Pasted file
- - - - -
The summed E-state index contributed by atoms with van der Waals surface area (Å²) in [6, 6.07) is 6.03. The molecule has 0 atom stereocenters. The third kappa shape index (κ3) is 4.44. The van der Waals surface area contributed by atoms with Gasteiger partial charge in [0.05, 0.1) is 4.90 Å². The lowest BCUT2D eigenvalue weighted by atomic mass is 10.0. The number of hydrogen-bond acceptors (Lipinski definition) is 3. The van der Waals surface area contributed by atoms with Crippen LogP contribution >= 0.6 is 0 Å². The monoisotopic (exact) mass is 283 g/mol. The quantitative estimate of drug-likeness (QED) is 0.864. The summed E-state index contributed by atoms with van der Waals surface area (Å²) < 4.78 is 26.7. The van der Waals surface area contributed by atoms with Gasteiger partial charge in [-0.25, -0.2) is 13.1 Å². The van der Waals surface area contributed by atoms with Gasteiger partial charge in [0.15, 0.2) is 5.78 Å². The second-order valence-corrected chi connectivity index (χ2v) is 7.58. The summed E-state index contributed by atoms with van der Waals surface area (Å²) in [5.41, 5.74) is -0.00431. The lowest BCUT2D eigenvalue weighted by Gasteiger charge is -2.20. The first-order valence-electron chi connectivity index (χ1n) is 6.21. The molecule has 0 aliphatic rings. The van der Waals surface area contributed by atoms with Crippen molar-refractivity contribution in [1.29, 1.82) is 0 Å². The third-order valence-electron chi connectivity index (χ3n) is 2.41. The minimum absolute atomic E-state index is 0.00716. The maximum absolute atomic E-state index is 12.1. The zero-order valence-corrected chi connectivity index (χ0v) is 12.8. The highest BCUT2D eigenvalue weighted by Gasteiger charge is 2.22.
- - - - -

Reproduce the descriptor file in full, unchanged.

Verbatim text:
The summed E-state index contributed by atoms with van der Waals surface area (Å²) in [6, 6.07) is 6.03. The molecule has 0 atom stereocenters. The third kappa shape index (κ3) is 4.44. The van der Waals surface area contributed by atoms with Gasteiger partial charge in [0.05, 0.1) is 4.90 Å². The lowest BCUT2D eigenvalue weighted by atomic mass is 10.0. The number of hydrogen-bond acceptors (Lipinski definition) is 3. The van der Waals surface area contributed by atoms with Crippen LogP contribution >= 0.6 is 0 Å². The monoisotopic (exact) mass is 283 g/mol. The quantitative estimate of drug-likeness (QED) is 0.864. The summed E-state index contributed by atoms with van der Waals surface area (Å²) < 4.78 is 26.7. The van der Waals surface area contributed by atoms with Gasteiger partial charge in [-0.25, -0.2) is 13.1 Å². The van der Waals surface area contributed by atoms with Gasteiger partial charge in [0.15, 0.2) is 5.78 Å². The second-order valence-corrected chi connectivity index (χ2v) is 7.58. The summed E-state index contributed by atoms with van der Waals surface area (Å²) in [5.41, 5.74) is -0.00431. The lowest BCUT2D eigenvalue weighted by Gasteiger charge is -2.20. The first-order valence-electron chi connectivity index (χ1n) is 6.21. The molecule has 0 aliphatic rings. The van der Waals surface area contributed by atoms with Crippen molar-refractivity contribution in [1.29, 1.82) is 0 Å². The third-order valence-electron chi connectivity index (χ3n) is 2.41. The minimum absolute atomic E-state index is 0.00716. The maximum absolute atomic E-state index is 12.1. The zero-order valence-corrected chi connectivity index (χ0v) is 12.8. The highest BCUT2D eigenvalue weighted by Gasteiger charge is 2.22.